I’ve used the same 65 liter backpack for just about every trip for the past ten years. It’s come with me as I crashed on stranger’s couches in Europe, to the summit of Mount Rinjani, and all throughout Southeast Asia. On each trip, it was always too heavy and big to take as a carry-on bag, so I’d cram my laptop, camera gear, money, and anything I didn’t want to risk leaving to the airlines in a second backpack.
Over the past year, I’ve realized just how limiting this two-bag system is. I’d book a hotel walking distance from the train station or bus station, rather than the center of town. I’d choose the bus seat with a questionable stain on it just because it overlooked the luggage compartment — rather than one that didn’t look like it had curry surprise all over it. Getting something from the bottom of my backpack felt like a game of Tetris I was never bound to win.
After a trip longer than a few weeks, nearly everyone realizes just how few items you need to be content. Material belongings become less important than the experiences you have, and you often find a new appreciation for comfortable shoes and outfits that are simple yet stylish. I’ve often heard people say that they once had shopping addictions or hoarding tendencies — then, they went traveling.
I switched to one-bag travel after my drone was stolen out of my large backpack. I checked out of my hotel and left the large backpack in the reception lobby as it was too heavy to carry both backpacks around for the day. With just one small backpack, you can carry all belongings on you without it being a massive strain on your body.
Tips for one-bag travel
Make sure your bag is carry-on compliant. Some backpacks have long frames or are easily overpacked. Since it will house your expensive items as well as your necessities, you don’t want any risk of it getting checked in during a flight. Many companies, like Osprey, advertise specifically when their backpacks are carry-on friendly.
Pack a lightweight daybag into the backpack. This way, you can leave the bulk of your items at your hostel or hotel and just take your sightseeing necessities with you when you explore.
Choose your backpack or carry-on wisely. If you go for a backpack that is lightweight, you might be sacrificing support and structure. If you think you’ll be wearing it for long stretches of walking, then you might want to opt for a backpack with supportive hip belts. If you’re more of a business traveler, a carry-on suitcase might look more professional than a backpack. See the options here at REI.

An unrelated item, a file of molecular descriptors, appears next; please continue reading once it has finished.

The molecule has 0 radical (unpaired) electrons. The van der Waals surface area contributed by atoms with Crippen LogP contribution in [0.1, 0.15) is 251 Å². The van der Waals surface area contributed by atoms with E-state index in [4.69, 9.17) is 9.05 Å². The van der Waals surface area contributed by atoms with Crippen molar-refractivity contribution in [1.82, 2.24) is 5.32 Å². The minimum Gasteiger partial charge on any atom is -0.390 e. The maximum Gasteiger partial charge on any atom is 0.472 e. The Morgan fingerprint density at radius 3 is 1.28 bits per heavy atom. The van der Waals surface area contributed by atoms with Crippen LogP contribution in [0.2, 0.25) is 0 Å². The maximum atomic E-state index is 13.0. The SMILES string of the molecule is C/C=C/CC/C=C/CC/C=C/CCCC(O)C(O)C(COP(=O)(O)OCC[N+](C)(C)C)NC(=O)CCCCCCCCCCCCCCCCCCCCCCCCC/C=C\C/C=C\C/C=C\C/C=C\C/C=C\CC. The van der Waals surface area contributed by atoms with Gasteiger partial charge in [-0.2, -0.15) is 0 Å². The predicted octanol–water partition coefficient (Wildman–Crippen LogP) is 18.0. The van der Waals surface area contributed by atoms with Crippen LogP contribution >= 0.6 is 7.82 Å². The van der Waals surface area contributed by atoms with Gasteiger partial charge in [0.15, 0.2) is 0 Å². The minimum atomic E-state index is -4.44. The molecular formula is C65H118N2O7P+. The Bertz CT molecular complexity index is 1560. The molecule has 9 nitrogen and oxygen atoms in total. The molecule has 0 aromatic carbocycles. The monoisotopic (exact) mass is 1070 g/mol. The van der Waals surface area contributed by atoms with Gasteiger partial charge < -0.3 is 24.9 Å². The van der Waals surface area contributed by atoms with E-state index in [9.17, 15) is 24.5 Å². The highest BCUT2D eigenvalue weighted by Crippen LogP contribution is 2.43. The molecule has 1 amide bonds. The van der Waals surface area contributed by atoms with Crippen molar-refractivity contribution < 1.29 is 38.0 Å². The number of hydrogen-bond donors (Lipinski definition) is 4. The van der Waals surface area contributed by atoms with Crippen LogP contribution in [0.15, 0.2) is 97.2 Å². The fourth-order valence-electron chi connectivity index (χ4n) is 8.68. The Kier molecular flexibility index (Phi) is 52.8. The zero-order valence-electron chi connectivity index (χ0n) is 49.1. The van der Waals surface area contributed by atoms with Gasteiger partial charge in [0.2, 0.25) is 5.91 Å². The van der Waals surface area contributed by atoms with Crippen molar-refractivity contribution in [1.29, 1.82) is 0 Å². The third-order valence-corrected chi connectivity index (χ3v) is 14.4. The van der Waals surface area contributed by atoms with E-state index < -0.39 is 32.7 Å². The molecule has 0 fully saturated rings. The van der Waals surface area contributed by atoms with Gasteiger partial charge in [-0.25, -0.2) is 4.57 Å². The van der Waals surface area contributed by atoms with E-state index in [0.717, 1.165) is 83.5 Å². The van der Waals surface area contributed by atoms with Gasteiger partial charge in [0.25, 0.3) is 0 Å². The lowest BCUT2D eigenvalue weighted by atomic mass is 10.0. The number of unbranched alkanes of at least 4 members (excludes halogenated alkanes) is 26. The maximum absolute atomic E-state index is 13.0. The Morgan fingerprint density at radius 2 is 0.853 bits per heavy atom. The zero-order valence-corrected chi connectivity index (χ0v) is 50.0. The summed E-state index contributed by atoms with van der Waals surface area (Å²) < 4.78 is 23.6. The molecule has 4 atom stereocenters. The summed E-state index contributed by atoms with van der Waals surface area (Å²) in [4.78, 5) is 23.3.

Use what you have. Once you get into the one-bag rabbit hole, it can seem like every single thing you pack needs to be perfect. You don’t need to shop for the most lightweight shoes, the fastest-drying shirt, or merino-wool everything. The items you already own are good enough.
Learn how to do laundry in a hotel room. One of the only downsides of one bag travel is that you’ll obviously have to do laundry more often than when you pack 50 lbs worth of clothes. Pack quick-dry materials that you can scrub in the sink or in the shower. Yes, this can take a bit of time. In my experience, I still waste more time dealing with a heavy bag.
Pick a color palette. It’s much easier to decide what to wear if all of your clothes match one another. Just because you’re having a minimal set of clothing doesn’t mean you have to stick with neutral colors. Layers are your friend.
If in doubt, buy it at your destination. If you’re unsure if you’ll really need something, leave it and purchase it at your destination whenever possible. While obviously this doesn’t apply to medications, highly specific items, or visiting remote areas, it’s better to travel light and repurchase than lug around something for weeks or months at a time. Or bring it, but be prepared to ditch it.